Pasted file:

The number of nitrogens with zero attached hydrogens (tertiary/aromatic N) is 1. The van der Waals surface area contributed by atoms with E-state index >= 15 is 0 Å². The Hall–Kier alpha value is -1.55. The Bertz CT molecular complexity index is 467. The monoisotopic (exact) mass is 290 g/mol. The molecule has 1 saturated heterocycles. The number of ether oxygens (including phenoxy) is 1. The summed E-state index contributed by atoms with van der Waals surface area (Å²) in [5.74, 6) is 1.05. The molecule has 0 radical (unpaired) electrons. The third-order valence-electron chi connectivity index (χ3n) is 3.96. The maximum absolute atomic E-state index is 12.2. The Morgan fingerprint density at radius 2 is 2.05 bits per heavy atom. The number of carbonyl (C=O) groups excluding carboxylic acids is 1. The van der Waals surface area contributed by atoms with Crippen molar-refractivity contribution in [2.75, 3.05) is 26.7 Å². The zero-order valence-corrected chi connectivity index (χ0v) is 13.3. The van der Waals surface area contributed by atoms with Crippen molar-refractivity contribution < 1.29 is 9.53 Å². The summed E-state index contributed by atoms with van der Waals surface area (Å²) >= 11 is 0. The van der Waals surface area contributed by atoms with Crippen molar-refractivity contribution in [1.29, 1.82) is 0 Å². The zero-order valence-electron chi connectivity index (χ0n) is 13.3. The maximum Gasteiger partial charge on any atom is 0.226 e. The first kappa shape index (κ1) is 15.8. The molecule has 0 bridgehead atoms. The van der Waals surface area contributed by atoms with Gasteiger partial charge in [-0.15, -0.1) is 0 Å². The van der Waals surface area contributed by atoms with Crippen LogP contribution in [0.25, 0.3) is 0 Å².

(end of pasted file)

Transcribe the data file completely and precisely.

The number of nitrogens with zero attached hydrogens (tertiary/aromatic N) is 1. The van der Waals surface area contributed by atoms with E-state index >= 15 is 0 Å². The Hall–Kier alpha value is -1.55. The Bertz CT molecular complexity index is 467. The monoisotopic (exact) mass is 290 g/mol. The molecule has 1 saturated heterocycles. The number of ether oxygens (including phenoxy) is 1. The summed E-state index contributed by atoms with van der Waals surface area (Å²) in [5.74, 6) is 1.05. The molecule has 0 radical (unpaired) electrons. The third-order valence-electron chi connectivity index (χ3n) is 3.96. The maximum absolute atomic E-state index is 12.2. The Morgan fingerprint density at radius 2 is 2.05 bits per heavy atom. The number of carbonyl (C=O) groups excluding carboxylic acids is 1. The van der Waals surface area contributed by atoms with Crippen molar-refractivity contribution in [2.75, 3.05) is 26.7 Å². The zero-order valence-corrected chi connectivity index (χ0v) is 13.3. The van der Waals surface area contributed by atoms with Crippen molar-refractivity contribution < 1.29 is 9.53 Å². The summed E-state index contributed by atoms with van der Waals surface area (Å²) >= 11 is 0. The van der Waals surface area contributed by atoms with Crippen molar-refractivity contribution in [1.29, 1.82) is 0 Å². The zero-order valence-electron chi connectivity index (χ0n) is 13.3. The maximum Gasteiger partial charge on any atom is 0.226 e. The first kappa shape index (κ1) is 15.8. The molecule has 0 bridgehead atoms. The van der Waals surface area contributed by atoms with Gasteiger partial charge in [-0.15, -0.1) is 0 Å². The van der Waals surface area contributed by atoms with Crippen LogP contribution in [0.25, 0.3) is 0 Å².